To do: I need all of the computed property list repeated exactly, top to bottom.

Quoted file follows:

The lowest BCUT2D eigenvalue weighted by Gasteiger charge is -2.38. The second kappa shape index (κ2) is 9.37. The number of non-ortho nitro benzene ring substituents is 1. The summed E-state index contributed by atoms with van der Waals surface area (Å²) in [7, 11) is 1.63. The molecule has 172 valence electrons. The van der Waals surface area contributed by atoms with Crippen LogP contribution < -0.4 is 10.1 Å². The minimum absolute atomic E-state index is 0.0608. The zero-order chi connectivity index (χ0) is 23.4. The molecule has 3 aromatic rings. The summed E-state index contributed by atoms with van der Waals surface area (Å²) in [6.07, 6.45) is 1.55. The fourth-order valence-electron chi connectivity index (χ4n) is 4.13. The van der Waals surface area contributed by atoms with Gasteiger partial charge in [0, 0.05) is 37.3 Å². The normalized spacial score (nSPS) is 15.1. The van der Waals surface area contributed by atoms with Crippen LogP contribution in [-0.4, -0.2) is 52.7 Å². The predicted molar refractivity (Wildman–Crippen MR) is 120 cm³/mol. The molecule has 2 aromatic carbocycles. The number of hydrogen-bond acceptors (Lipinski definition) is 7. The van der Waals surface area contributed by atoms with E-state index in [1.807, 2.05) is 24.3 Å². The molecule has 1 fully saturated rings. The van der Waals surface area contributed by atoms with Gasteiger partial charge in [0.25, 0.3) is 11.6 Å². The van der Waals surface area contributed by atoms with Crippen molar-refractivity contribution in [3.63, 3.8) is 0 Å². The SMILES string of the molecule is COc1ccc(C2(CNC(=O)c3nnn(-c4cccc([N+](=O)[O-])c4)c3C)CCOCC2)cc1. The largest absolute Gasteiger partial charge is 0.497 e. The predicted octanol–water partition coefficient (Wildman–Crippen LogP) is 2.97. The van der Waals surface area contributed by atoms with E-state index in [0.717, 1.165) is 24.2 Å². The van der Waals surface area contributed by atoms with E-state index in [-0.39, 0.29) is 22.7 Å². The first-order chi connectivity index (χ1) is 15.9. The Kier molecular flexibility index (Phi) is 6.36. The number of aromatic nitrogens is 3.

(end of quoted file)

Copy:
The lowest BCUT2D eigenvalue weighted by Gasteiger charge is -2.38. The second kappa shape index (κ2) is 9.37. The number of non-ortho nitro benzene ring substituents is 1. The summed E-state index contributed by atoms with van der Waals surface area (Å²) in [7, 11) is 1.63. The molecule has 172 valence electrons. The van der Waals surface area contributed by atoms with Crippen LogP contribution < -0.4 is 10.1 Å². The minimum absolute atomic E-state index is 0.0608. The zero-order chi connectivity index (χ0) is 23.4. The molecule has 3 aromatic rings. The summed E-state index contributed by atoms with van der Waals surface area (Å²) in [6.07, 6.45) is 1.55. The fourth-order valence-electron chi connectivity index (χ4n) is 4.13. The van der Waals surface area contributed by atoms with Gasteiger partial charge in [0, 0.05) is 37.3 Å². The normalized spacial score (nSPS) is 15.1. The van der Waals surface area contributed by atoms with Crippen LogP contribution in [-0.4, -0.2) is 52.7 Å². The predicted molar refractivity (Wildman–Crippen MR) is 120 cm³/mol. The molecule has 2 aromatic carbocycles. The number of hydrogen-bond acceptors (Lipinski definition) is 7. The van der Waals surface area contributed by atoms with E-state index in [1.807, 2.05) is 24.3 Å². The molecule has 1 fully saturated rings. The van der Waals surface area contributed by atoms with Gasteiger partial charge in [0.25, 0.3) is 11.6 Å². The van der Waals surface area contributed by atoms with Crippen molar-refractivity contribution in [3.63, 3.8) is 0 Å². The SMILES string of the molecule is COc1ccc(C2(CNC(=O)c3nnn(-c4cccc([N+](=O)[O-])c4)c3C)CCOCC2)cc1. The largest absolute Gasteiger partial charge is 0.497 e. The predicted octanol–water partition coefficient (Wildman–Crippen LogP) is 2.97. The van der Waals surface area contributed by atoms with E-state index in [0.717, 1.165) is 24.2 Å². The van der Waals surface area contributed by atoms with E-state index in [-0.39, 0.29) is 22.7 Å². The first-order chi connectivity index (χ1) is 15.9. The Kier molecular flexibility index (Phi) is 6.36. The number of aromatic nitrogens is 3.